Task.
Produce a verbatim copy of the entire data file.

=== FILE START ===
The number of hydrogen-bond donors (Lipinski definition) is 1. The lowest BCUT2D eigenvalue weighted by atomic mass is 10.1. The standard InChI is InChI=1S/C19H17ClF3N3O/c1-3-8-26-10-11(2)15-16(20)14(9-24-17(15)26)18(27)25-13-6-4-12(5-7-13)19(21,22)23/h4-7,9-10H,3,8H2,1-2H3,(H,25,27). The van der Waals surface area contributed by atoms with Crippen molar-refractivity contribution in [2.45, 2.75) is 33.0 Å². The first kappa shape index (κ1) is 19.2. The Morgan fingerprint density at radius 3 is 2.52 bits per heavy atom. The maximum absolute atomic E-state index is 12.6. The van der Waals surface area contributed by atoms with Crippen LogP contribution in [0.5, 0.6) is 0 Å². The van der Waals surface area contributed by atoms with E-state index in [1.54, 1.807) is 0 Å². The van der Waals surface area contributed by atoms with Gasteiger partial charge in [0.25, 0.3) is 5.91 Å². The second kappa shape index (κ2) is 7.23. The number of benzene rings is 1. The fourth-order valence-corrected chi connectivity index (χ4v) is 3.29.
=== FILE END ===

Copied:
The number of hydrogen-bond donors (Lipinski definition) is 1. The lowest BCUT2D eigenvalue weighted by atomic mass is 10.1. The standard InChI is InChI=1S/C19H17ClF3N3O/c1-3-8-26-10-11(2)15-16(20)14(9-24-17(15)26)18(27)25-13-6-4-12(5-7-13)19(21,22)23/h4-7,9-10H,3,8H2,1-2H3,(H,25,27). The van der Waals surface area contributed by atoms with Crippen molar-refractivity contribution in [2.45, 2.75) is 33.0 Å². The first kappa shape index (κ1) is 19.2. The Morgan fingerprint density at radius 3 is 2.52 bits per heavy atom. The maximum absolute atomic E-state index is 12.6. The van der Waals surface area contributed by atoms with Crippen LogP contribution in [0.5, 0.6) is 0 Å². The van der Waals surface area contributed by atoms with E-state index in [1.54, 1.807) is 0 Å². The van der Waals surface area contributed by atoms with Gasteiger partial charge in [0.25, 0.3) is 5.91 Å². The second kappa shape index (κ2) is 7.23. The number of benzene rings is 1. The fourth-order valence-corrected chi connectivity index (χ4v) is 3.29.